The Columbia space shuttle tragedy should be a time for the Houston Chronicle to shine -- it's one of the few papers in the country with a full-time NASA reporter; much of the story is happening here and in East Texas; there's a new editor eager to make a mark.
So far, though, the one thing you can say about the coverage is that there's been a lot of it (four stories in two days on schoolkids?). Some of it has been good, but a lot of it has gone to show that there's a fine line between "solid" and "stolid."
And then there was the front-page story February 4, just the third day after the incident. The Chron, like every TV station in town, had been busily interviewing folks who said the space program must go on; on the February 4 cover, the paper broke the news that Houston itself would go on.
"Houston Will Always Bounce Back" was the headline on the two-reporter piece, which was presented not as an analysis piece or a personal essay but as a sources-quoted, statistics-cited news story. Its findings: "Houston has an almost prideful streak of resilience in the face of calamity Houston has prospered only by a relentless desire to look forward and take chances it thrived through grit."
And those were just the reporters' conclusions. Sources were quoted saying, "We're a young city," "This is the perfect home of the space program," and "We have a courage and a willingness to embrace new ideas with an eye toward progress."
Hey, we're also a city built on semi-delusional self-hyping, from the days of the Allen brothers selling swampland to Yankees. Glad to see the Chron using the front page to keep up the tradition of telling us how great we are.
Winners and Losers
If it's a sweeps month (and it is), there's money to be made if you're a viewer, and there's dignity to be lost if you're a television reporter.
KPRC has always led the way on this, with "million-dollar" contest prizes and other giveaways. One sweeps period, when they didn't want to feel the scorn that comes with running glorified bingo games, they had their anchors prowling through a set that resembled a telethon phone bank, "reporting" as viewers called in to see if they were owed money by the IRS or some bank.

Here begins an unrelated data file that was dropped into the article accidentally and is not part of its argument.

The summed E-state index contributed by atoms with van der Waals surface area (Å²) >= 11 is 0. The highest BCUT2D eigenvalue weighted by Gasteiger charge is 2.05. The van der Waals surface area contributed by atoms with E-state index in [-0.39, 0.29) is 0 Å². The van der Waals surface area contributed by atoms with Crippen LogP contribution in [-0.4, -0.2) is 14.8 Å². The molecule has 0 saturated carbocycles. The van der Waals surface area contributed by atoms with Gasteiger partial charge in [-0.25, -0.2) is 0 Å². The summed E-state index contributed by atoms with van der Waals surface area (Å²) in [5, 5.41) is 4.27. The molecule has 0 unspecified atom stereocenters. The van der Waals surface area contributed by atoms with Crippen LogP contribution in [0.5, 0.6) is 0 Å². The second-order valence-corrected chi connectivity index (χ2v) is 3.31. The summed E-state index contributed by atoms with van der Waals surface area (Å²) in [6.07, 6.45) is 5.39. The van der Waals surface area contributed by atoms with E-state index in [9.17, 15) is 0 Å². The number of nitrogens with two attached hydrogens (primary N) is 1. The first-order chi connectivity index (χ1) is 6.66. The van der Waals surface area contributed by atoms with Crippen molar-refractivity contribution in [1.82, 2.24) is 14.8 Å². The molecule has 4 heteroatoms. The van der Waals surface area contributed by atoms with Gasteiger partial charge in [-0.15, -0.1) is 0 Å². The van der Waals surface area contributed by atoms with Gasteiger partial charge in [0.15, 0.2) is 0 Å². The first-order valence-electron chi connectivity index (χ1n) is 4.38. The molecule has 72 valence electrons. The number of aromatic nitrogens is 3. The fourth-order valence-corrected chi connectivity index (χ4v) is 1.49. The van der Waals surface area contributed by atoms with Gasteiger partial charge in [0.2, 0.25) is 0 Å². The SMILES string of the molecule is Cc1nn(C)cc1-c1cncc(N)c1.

That easy-to-get "Are You Owed Money" list has become a sweeps month staple, but KRIV is taking it to new heights. The Fox station's "Problem Solver," Tom Zizka, is now toting balloons and knocking on the doors of unsuspecting Houstonians to give them the joyous news that they have $300 they forgot about in a bank account somewhere.
"We're giving you this information free, courtesy of your friends at Fox!" he told one viewer.
We didn't see whether she got to keep the balloons, or whether the Fox budget requires them to be used for the next night's "winner."
The Ongoing Crisis
It is, indeed, a dirty job, but you know the rest. Someone out there has to keep Houston aware of just what the Chronicle thinks is too depraved for you people to read about.
Our newest entry: lipstick lesbians. And sound effects.
On February 6, the Chron reprinted a New York Times piece about how network television shows are getting dirtier and dirtier. They had to use a Times story because this is a subject that their own TV critic, Ann Hodges, resolutely refuses to address. (More than three times a week for the past 20 years.)
The Times' lead: "What Evan and Sarah were doing deep in the French woods that balmy, moonlit night was not audible, so on last week's episode of 'Joe Millionaire,' Fox added subtitles ('aaah,' 'slurp' and 'gulp') that suggested that the couple were engaged in more than conversation."
The Chron took out the sound effects, apparently horrified over what thoughts they might induce in their gentle readers. Or maybe they believed it was a sly product placement for 7-Eleven, advertising its delicious Slurpees and Big Gulps, and the paper wanted no part of such defiling of ad/edit separation.
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The next paragraph in the Times story detailed the plot of a recent Fox show: The "luscious detective played by Tiffani Thiessen went undercover to investigate two lipstick lesbians," we were told.
The Chron used the entire graf, including how Thiessen "passionately kissed the blond suspect while all three women frolicked topless in a hot tub."
The only thing they deleted: the "lipstick" in "lipstick lesbians." Maybe we're just not hip enough here in Houston.
It's not like the Chron is completely shy about sexuality. In the paper's February 6 Yo! section, the insert dedicated to allegedly hip preteens and young teens, editors included an interview with the female rock group the Donnas. "We're a gang," one Donna told her middle-school audience, via the Chron. "We wanted to have songs where the man is the sex object."